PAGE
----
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Re: Java style layout managers for CSS

From: Andrew Fedoniouk <news@terrainformatica.com>
Date: Thu, 10 Nov 2005 00:15:03 -0800
Message-ID: <01a001c5e5ce$da7a9ee0$3201a8c0@Terra>
To: "Matthew Raymond" <mattraymond@earthlink.net>
Cc: <www-style@w3.org>

----- Original Message ----- 
From: "Matthew Raymond" <mattraymond@earthlink.net>

>> flow:h-flow
>>    - this is close to Java's FlowLayout [1],
>>      blocks layouted horizontally until space
>>      allows consequently forming rows;
>
>   Couldn't you just style the child elements "display: inline-block"?

"Me thinks" that you are not reading the message in the whole :)

As I mentioned :

"Main differences of horizontal flows from
existing methods like display:inline-block or
float: left are:

1) margin collapsing between blocks works
     in both directions - vertical and horizontal.
     ( On screenshot above each child block
        has margin:20px set)
2) all blocks in row having height:auto
     (or 100%% in my case) are getting the
    same final (computed) height. "

Please "think through" both statements above.

>  It also sounds like you can simulate the latter with "display:
> table-cell" and some creative selectors...


No way. Maximum what you can get with table related
attributes is 'border-spacing' but this apply to the whole
assembly of contained elements as single value and
it is same for both directions, sic.

One more illustration:

<select> at bottom of
http://www.terrainformatica.com/htmlayout/images/selects2.jpg
has flow:h-flow and varying number of columns (depends on the
width of the select)

> -moz-box-orient

It is a half of solution or even less as far as I can see.
Probably I cannot find clear definition of it?

And probably this
http://www.terrainformatica.com/htmlayout/flow.whtm
will help to understand better what I mean.

Best regards,

Andrew Fedoniouk.
http://terrainformatica.com



----- Original Message ----- 
From: "Matthew Raymond" <mattraymond@earthlink.net>


>
> Andrew Fedoniouk wrote:
>> I am experimenting with Java style layout managers in CSS
>> and use home grown 'flow' style attribute for defining layout
>> type.
>>
>> So far 'flow' gets following values:
>>
>> flow:vertical
>>    - standard layout of <div> element.
>>
>> flow:horizontal
>>    - same as above but child blocks layouted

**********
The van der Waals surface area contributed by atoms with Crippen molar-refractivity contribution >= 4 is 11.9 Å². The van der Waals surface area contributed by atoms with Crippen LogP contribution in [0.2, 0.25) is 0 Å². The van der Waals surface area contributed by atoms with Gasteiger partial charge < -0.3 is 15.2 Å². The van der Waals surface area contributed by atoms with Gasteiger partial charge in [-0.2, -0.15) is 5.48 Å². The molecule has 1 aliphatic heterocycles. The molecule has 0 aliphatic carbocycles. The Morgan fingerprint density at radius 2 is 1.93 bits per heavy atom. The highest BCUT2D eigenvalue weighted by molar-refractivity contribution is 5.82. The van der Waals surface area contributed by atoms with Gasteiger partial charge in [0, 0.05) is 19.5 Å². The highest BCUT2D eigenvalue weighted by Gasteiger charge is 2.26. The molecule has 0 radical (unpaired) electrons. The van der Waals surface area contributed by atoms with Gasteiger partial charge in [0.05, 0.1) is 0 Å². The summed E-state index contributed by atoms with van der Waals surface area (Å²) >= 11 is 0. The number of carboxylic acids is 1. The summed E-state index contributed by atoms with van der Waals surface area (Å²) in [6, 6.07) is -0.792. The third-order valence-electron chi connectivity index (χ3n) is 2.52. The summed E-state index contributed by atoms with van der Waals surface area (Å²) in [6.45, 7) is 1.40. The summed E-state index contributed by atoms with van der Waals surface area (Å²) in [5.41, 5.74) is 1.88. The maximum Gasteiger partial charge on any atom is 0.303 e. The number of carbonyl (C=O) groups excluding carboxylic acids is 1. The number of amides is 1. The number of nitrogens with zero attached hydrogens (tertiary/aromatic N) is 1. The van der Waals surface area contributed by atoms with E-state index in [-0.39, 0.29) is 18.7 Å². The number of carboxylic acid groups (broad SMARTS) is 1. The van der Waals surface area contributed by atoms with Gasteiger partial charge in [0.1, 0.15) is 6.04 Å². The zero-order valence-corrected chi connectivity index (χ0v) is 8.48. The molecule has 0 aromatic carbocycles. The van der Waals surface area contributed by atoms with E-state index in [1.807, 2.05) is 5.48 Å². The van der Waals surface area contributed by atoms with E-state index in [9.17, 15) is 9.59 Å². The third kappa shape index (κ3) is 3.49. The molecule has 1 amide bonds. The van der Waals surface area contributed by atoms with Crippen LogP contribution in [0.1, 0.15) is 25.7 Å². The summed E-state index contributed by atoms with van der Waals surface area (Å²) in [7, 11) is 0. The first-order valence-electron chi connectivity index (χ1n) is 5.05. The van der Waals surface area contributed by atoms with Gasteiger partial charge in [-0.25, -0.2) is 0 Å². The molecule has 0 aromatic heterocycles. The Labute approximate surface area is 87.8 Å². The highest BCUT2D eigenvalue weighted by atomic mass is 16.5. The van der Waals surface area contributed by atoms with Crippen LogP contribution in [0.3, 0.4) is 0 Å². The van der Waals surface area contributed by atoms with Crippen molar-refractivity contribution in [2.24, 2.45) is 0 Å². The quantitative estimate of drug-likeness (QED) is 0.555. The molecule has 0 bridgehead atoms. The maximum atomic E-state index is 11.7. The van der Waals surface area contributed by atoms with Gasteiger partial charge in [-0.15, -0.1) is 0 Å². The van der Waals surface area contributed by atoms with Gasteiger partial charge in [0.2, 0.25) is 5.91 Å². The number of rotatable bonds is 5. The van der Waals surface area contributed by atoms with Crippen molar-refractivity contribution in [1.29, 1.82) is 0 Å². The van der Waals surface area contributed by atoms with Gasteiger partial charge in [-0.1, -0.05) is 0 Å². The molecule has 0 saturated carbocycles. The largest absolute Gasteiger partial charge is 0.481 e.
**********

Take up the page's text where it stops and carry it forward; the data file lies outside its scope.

>>      in horizontal direction forming single row;
>
> /me coughs in a manner that sounds remarkably like "-moz-box-orient".
>
>   It also sounds like you can simulate the latter with "display:
> table-cell" and some creative selectors...
>
>> flow:h-flow
>>    - this is close to Java's FlowLayout [1],
>>      blocks layouted horizontally until space
>>      allows consequently forming rows;
>
>   Couldn't you just style the child elements "display: inline-block"?
>
>> flow:v-flow
>>    - this is close to column layout,
>>      blocks layouted from top to bottom.
>>      On vertical overflow they are wrapped into new column;
>
>   Hmm. Might be able to simulate this with CSS3 multi-column-related
> properties, but not easily.
>
>> Screenshot of  h-flow layout is here:
>> http://terrainformatica.com/w3/h-flow.jpg
>>
>> Each "flowed" container declared as:
>>
>> <div class="container" >
>>       <div class="sub">#1</div>
>>       <div class="sub">#2</div>
>>       <div class="sub">#3</div>
>>       <div class="sub">#4</div>
>>       <div class="sub">#5</div>
>> </div>
>>
>> Main differences of horizontal flows from
>> existing methods like display:inline-block or
>> float: left are:
>>
>> 1) margin collapsing between blocks works
>>      in both directions - vertical and horizontal.
>>      ( On screenshot above each child block
>>        has margin:20px set)
>> 2) all blocks in row having height:auto
>>      (or 100%% in my case) are getting the
>>     same final (computed) height.
>>
>> My conclusions:
>>
>> These three new schemas:
>> 1) are simple in use and in implementation;
>
>   I suppose that would depend on the way the user agent renderer is coded.
>
>> 2) due to their simplicity can be implemented
>>   uniformely in different UA's ;
>
>   Perhaps. Mozilla already implements half of it.
>
>> 3) can effectively eliminate need of tables for
>>   layout purposes in typical cases.
>
>   Why not just use CSS-based table layout? It's not like Microsoft's
> going to support your new CSS properties before it supports CSS 2.1...
>
>   I wouldn't mind seeing seeing a "box-orient" property. The other two
> flow styles are debatable. Hmm...
> 
Received on Thursday, 10 November 2005 08:15:13 GMT

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